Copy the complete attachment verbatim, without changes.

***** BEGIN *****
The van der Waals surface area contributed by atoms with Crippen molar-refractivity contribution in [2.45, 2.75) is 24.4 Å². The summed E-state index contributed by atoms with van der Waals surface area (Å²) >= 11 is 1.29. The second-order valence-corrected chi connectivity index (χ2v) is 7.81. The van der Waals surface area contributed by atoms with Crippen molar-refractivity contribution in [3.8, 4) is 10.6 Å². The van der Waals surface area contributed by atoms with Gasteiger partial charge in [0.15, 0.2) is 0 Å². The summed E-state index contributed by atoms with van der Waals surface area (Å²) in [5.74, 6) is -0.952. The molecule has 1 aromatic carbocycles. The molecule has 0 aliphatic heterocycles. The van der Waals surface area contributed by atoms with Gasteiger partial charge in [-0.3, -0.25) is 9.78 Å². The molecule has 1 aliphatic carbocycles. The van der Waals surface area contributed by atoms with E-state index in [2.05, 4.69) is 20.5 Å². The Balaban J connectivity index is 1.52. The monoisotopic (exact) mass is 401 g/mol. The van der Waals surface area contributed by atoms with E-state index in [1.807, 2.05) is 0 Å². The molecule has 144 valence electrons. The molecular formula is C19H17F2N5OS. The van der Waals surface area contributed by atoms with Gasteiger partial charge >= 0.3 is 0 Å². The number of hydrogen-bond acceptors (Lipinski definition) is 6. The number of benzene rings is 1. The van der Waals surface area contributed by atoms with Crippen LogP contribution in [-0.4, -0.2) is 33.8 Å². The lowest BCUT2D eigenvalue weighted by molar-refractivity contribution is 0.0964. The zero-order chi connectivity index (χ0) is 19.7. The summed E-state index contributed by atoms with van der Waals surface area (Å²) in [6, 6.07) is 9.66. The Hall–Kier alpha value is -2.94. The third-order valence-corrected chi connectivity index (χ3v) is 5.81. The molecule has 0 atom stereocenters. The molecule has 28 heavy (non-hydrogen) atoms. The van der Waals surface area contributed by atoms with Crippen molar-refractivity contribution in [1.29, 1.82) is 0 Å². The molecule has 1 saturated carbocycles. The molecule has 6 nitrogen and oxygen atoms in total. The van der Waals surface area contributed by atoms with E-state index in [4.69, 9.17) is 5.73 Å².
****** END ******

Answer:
The van der Waals surface area contributed by atoms with Crippen molar-refractivity contribution in [2.45, 2.75) is 24.4 Å². The summed E-state index contributed by atoms with van der Waals surface area (Å²) >= 11 is 1.29. The second-order valence-corrected chi connectivity index (χ2v) is 7.81. The van der Waals surface area contributed by atoms with Crippen molar-refractivity contribution in [3.8, 4) is 10.6 Å². The van der Waals surface area contributed by atoms with Gasteiger partial charge in [0.15, 0.2) is 0 Å². The summed E-state index contributed by atoms with van der Waals surface area (Å²) in [5.74, 6) is -0.952. The molecule has 1 aromatic carbocycles. The molecule has 0 aliphatic heterocycles. The van der Waals surface area contributed by atoms with Gasteiger partial charge in [-0.3, -0.25) is 9.78 Å². The molecule has 1 aliphatic carbocycles. The van der Waals surface area contributed by atoms with E-state index in [2.05, 4.69) is 20.5 Å². The Balaban J connectivity index is 1.52. The monoisotopic (exact) mass is 401 g/mol. The van der Waals surface area contributed by atoms with E-state index in [1.807, 2.05) is 0 Å². The molecule has 144 valence electrons. The molecular formula is C19H17F2N5OS. The van der Waals surface area contributed by atoms with Gasteiger partial charge >= 0.3 is 0 Å². The number of hydrogen-bond acceptors (Lipinski definition) is 6. The number of benzene rings is 1. The van der Waals surface area contributed by atoms with Crippen LogP contribution in [-0.4, -0.2) is 33.8 Å². The lowest BCUT2D eigenvalue weighted by molar-refractivity contribution is 0.0964. The zero-order chi connectivity index (χ0) is 19.7. The summed E-state index contributed by atoms with van der Waals surface area (Å²) in [6, 6.07) is 9.66. The Hall–Kier alpha value is -2.94. The third-order valence-corrected chi connectivity index (χ3v) is 5.81. The molecule has 0 atom stereocenters. The molecule has 28 heavy (non-hydrogen) atoms. The van der Waals surface area contributed by atoms with Crippen molar-refractivity contribution in [1.29, 1.82) is 0 Å². The molecule has 1 saturated carbocycles. The molecule has 6 nitrogen and oxygen atoms in total. The van der Waals surface area contributed by atoms with E-state index in [4.69, 9.17) is 5.73 Å².